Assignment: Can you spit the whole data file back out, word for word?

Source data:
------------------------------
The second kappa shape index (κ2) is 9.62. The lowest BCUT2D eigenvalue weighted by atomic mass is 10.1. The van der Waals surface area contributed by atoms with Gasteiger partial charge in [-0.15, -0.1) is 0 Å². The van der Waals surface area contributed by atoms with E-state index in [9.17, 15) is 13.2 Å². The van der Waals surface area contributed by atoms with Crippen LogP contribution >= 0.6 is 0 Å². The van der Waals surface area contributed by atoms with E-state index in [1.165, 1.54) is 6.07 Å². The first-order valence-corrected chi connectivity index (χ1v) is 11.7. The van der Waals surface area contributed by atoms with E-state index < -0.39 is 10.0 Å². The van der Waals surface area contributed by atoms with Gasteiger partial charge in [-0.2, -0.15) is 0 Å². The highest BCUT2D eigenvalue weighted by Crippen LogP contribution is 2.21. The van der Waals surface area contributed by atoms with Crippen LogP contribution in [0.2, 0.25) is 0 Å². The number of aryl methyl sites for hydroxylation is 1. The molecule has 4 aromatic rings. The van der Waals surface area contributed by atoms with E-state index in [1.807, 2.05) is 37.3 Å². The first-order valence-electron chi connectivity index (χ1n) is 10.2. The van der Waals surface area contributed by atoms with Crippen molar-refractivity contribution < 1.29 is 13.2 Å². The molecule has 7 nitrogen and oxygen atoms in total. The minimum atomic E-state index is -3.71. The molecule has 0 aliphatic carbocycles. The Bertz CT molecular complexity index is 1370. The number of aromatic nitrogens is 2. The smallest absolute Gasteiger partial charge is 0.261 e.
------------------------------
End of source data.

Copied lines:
The second kappa shape index (κ2) is 9.62. The lowest BCUT2D eigenvalue weighted by atomic mass is 10.1. The van der Waals surface area contributed by atoms with Gasteiger partial charge in [-0.15, -0.1) is 0 Å². The van der Waals surface area contributed by atoms with E-state index in [9.17, 15) is 13.2 Å². The van der Waals surface area contributed by atoms with Crippen LogP contribution >= 0.6 is 0 Å². The van der Waals surface area contributed by atoms with E-state index in [1.165, 1.54) is 6.07 Å². The first-order valence-corrected chi connectivity index (χ1v) is 11.7. The van der Waals surface area contributed by atoms with E-state index < -0.39 is 10.0 Å². The van der Waals surface area contributed by atoms with Gasteiger partial charge in [-0.2, -0.15) is 0 Å². The highest BCUT2D eigenvalue weighted by Crippen LogP contribution is 2.21. The van der Waals surface area contributed by atoms with Crippen LogP contribution in [0.2, 0.25) is 0 Å². The number of aryl methyl sites for hydroxylation is 1. The molecule has 4 aromatic rings. The van der Waals surface area contributed by atoms with E-state index in [1.807, 2.05) is 37.3 Å². The first-order valence-electron chi connectivity index (χ1n) is 10.2. The van der Waals surface area contributed by atoms with Crippen molar-refractivity contribution < 1.29 is 13.2 Å². The molecule has 7 nitrogen and oxygen atoms in total. The minimum atomic E-state index is -3.71. The molecule has 0 aliphatic carbocycles. The Bertz CT molecular complexity index is 1370. The number of aromatic nitrogens is 2. The smallest absolute Gasteiger partial charge is 0.261 e.